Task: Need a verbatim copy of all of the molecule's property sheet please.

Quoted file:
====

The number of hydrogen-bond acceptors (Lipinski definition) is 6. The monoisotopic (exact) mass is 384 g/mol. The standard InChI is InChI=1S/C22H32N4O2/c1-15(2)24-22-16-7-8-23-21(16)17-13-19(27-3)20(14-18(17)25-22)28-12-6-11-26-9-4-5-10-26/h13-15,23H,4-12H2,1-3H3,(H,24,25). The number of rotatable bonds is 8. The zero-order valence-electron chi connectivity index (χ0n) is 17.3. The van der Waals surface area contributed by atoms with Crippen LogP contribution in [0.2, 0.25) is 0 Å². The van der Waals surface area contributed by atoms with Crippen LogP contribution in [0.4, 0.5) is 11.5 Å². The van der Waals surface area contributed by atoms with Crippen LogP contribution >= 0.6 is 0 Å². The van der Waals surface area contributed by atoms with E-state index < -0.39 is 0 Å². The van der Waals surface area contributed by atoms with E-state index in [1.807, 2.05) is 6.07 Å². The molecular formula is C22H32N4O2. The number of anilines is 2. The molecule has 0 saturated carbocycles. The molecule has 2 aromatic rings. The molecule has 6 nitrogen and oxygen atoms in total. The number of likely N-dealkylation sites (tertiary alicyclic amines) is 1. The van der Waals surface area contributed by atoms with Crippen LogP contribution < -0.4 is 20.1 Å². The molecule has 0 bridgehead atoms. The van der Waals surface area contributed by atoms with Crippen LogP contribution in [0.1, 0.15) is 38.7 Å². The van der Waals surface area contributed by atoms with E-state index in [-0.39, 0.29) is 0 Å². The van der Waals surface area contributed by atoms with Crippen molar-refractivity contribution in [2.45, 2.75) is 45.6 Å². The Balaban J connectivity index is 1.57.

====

The number of hydrogen-bond acceptors (Lipinski definition) is 6. The monoisotopic (exact) mass is 384 g/mol. The standard InChI is InChI=1S/C22H32N4O2/c1-15(2)24-22-16-7-8-23-21(16)17-13-19(27-3)20(14-18(17)25-22)28-12-6-11-26-9-4-5-10-26/h13-15,23H,4-12H2,1-3H3,(H,24,25). The number of rotatable bonds is 8. The zero-order valence-electron chi connectivity index (χ0n) is 17.3. The van der Waals surface area contributed by atoms with Crippen LogP contribution in [0.2, 0.25) is 0 Å². The van der Waals surface area contributed by atoms with Crippen LogP contribution in [0.4, 0.5) is 11.5 Å². The van der Waals surface area contributed by atoms with Crippen LogP contribution >= 0.6 is 0 Å². The van der Waals surface area contributed by atoms with E-state index < -0.39 is 0 Å². The van der Waals surface area contributed by atoms with E-state index in [1.807, 2.05) is 6.07 Å². The molecular formula is C22H32N4O2. The number of anilines is 2. The molecule has 0 saturated carbocycles. The molecule has 2 aromatic rings. The molecule has 6 nitrogen and oxygen atoms in total. The number of likely N-dealkylation sites (tertiary alicyclic amines) is 1. The van der Waals surface area contributed by atoms with Crippen LogP contribution < -0.4 is 20.1 Å². The molecule has 0 bridgehead atoms. The van der Waals surface area contributed by atoms with Crippen LogP contribution in [0.1, 0.15) is 38.7 Å². The van der Waals surface area contributed by atoms with E-state index in [-0.39, 0.29) is 0 Å². The van der Waals surface area contributed by atoms with Crippen molar-refractivity contribution in [2.45, 2.75) is 45.6 Å². The Balaban J connectivity index is 1.57.